There are several benefits to having a water softener in your home, but the process of finding the best system can be complicated. Which size do you need? How many grains do you need? What type of water softener is optimal for your needs?
Read on to find out everything you need to know about how to size a water softener.
Factors to Consider
If you’re in the market for a water softener, you’ve likely observed that they come in various sizes. However, in order to determine which size is best for your home, you need to consider the following factors:
1. Your water hardness level
Your water hardness is a measure of the levels of magnesium and calcium in your water supply. This value is represented using three distinct units of measurement. The first unit is milligrams per liter, abbreviated as “mg/L,” and then there’s parts per million (PPM). However, grains per gallon, or GPG, is the industry standard unit for measuring water hardness. The word “grains” refers to the amount of hard minerals in the water.
If you want to convert from mg/L or PPM to GPG, all you need to do is divide by 17.12.
For instance, 1 PPM = 1 mg/L and 1 GPG = 17.12 PPM or 17.12 mg/L
The chart below shows the general classification of water hardness levels:
|Classification||mg/L||Part||Grains per gallon|
It is crucial that you get an accurate water hardness reading. Otherwise, you may end up purchasing an oversized water softener, which could cost you more salt in the long run. If you are on a municipal water supply, most local water authorities tend to post the local water hardness levels in their annual reports. If you have a well, a professional water-quality test is required.
You must be aware of excess iron levels, especially if you get your water from a well. Add 4 GPG to the overall hardness value for every 1 PPM of iron. Some experts advise adding 4 GPG per 1 PPM of manganese.
How to calculate your water’s hardness (measured at 140 PPM and iron at 1 PPM)
144 PPM ÷ 17.12 = 8.18 GPG
8.18 + 4 GPG (same as iron at 1 PPM) = 12.18 GPG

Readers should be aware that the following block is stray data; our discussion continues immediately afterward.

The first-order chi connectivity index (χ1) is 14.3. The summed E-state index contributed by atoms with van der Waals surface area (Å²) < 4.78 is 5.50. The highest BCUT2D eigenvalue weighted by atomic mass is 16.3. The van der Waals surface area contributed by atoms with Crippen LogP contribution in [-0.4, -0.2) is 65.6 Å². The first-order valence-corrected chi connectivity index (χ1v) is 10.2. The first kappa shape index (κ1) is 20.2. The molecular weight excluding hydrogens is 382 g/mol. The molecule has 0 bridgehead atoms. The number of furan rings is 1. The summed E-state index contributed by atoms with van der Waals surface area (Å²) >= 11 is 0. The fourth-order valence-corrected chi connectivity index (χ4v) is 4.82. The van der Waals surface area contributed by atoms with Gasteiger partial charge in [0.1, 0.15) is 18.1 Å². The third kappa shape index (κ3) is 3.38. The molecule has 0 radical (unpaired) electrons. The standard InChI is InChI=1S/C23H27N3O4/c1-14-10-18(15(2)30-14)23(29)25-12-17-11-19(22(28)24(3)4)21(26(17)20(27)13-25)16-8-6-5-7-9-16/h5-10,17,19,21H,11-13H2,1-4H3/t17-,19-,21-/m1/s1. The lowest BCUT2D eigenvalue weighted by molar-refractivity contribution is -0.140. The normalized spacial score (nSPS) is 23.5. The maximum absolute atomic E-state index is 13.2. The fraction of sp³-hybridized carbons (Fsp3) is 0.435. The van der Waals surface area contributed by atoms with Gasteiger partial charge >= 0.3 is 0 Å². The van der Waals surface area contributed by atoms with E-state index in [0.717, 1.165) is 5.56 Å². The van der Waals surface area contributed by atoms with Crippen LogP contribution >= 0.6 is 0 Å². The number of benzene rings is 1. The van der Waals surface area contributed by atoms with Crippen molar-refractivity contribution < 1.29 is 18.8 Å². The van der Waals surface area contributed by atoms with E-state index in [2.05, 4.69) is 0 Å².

Your total hardness value is 12.18 GPG
2. Your average daily water consumption
Knowing how much water your home consumes on a daily basis is also a useful starting point for calculating the ideal water softener capacity. Your local water company should be able to provide information about your average water use over time. You can use it to determine a general estimate of your household’s daily water consumption.
If you do not have access to this information, you can multiply the number of people who reside in your house by 80–100. This is the amount of water that the United States Geological Survey (USGS) claims the average person uses daily. If you like taking really lengthy showers, multiply by 100. If you are good at preserving water, multiply by 80. That’s around 320 gallons a day. Alternatively, you can find a water treatment specialist who can do a thorough evaluation of your household’s daily water consumption.
3. Your flow rate
If your softener cannot generate enough soft water during high-demand periods, hard water will seep through and the water pressure will decrease.
This is especially true in the morning, when everyone is getting ready for work and school and there are a couple of showers and faucets running, toilets are flushing, and you’ve probably started the dishwasher before leaving for the school run. Therefore, before you figure out what water softener size you need, pay close attention to service flow rates, which are measured in gallons per minute (GPM).